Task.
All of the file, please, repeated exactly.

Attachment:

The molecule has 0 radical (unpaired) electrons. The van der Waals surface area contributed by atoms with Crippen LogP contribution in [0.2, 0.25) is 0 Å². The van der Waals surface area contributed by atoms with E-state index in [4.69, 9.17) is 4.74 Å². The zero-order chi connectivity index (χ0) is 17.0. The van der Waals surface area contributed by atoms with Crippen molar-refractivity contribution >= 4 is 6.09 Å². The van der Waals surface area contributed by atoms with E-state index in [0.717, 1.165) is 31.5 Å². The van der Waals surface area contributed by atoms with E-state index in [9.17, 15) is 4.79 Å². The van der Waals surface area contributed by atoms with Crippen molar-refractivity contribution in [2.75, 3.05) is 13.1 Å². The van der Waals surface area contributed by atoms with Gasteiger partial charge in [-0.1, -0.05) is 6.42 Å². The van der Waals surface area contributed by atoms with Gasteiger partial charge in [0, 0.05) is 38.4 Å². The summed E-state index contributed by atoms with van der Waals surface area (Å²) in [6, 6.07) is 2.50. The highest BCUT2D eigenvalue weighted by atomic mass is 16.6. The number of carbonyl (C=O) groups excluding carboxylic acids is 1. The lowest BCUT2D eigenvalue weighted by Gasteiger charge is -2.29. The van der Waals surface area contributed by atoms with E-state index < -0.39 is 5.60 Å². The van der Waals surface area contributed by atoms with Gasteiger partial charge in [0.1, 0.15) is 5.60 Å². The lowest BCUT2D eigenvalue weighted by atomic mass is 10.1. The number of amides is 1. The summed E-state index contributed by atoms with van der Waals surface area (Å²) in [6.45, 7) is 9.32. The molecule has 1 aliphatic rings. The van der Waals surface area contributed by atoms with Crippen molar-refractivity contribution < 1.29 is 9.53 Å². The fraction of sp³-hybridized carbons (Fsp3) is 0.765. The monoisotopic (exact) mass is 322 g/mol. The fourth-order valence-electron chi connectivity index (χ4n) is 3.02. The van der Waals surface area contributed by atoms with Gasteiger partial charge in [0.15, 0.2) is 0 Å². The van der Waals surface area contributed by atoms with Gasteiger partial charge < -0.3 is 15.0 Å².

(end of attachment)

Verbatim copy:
The molecule has 0 radical (unpaired) electrons. The van der Waals surface area contributed by atoms with Crippen LogP contribution in [0.2, 0.25) is 0 Å². The van der Waals surface area contributed by atoms with E-state index in [4.69, 9.17) is 4.74 Å². The zero-order chi connectivity index (χ0) is 17.0. The van der Waals surface area contributed by atoms with Crippen molar-refractivity contribution >= 4 is 6.09 Å². The van der Waals surface area contributed by atoms with E-state index in [0.717, 1.165) is 31.5 Å². The van der Waals surface area contributed by atoms with E-state index in [9.17, 15) is 4.79 Å². The van der Waals surface area contributed by atoms with Crippen molar-refractivity contribution in [2.75, 3.05) is 13.1 Å². The van der Waals surface area contributed by atoms with Gasteiger partial charge in [-0.1, -0.05) is 6.42 Å². The van der Waals surface area contributed by atoms with Gasteiger partial charge in [0, 0.05) is 38.4 Å². The summed E-state index contributed by atoms with van der Waals surface area (Å²) in [6, 6.07) is 2.50. The highest BCUT2D eigenvalue weighted by atomic mass is 16.6. The number of carbonyl (C=O) groups excluding carboxylic acids is 1. The lowest BCUT2D eigenvalue weighted by Gasteiger charge is -2.29. The van der Waals surface area contributed by atoms with E-state index < -0.39 is 5.60 Å². The van der Waals surface area contributed by atoms with Gasteiger partial charge in [0.1, 0.15) is 5.60 Å². The lowest BCUT2D eigenvalue weighted by atomic mass is 10.1. The number of amides is 1. The summed E-state index contributed by atoms with van der Waals surface area (Å²) in [6.45, 7) is 9.32. The molecule has 1 aliphatic rings. The van der Waals surface area contributed by atoms with Crippen molar-refractivity contribution < 1.29 is 9.53 Å². The fraction of sp³-hybridized carbons (Fsp3) is 0.765. The monoisotopic (exact) mass is 322 g/mol. The fourth-order valence-electron chi connectivity index (χ4n) is 3.02. The van der Waals surface area contributed by atoms with Gasteiger partial charge in [0.15, 0.2) is 0 Å². The van der Waals surface area contributed by atoms with Gasteiger partial charge < -0.3 is 15.0 Å².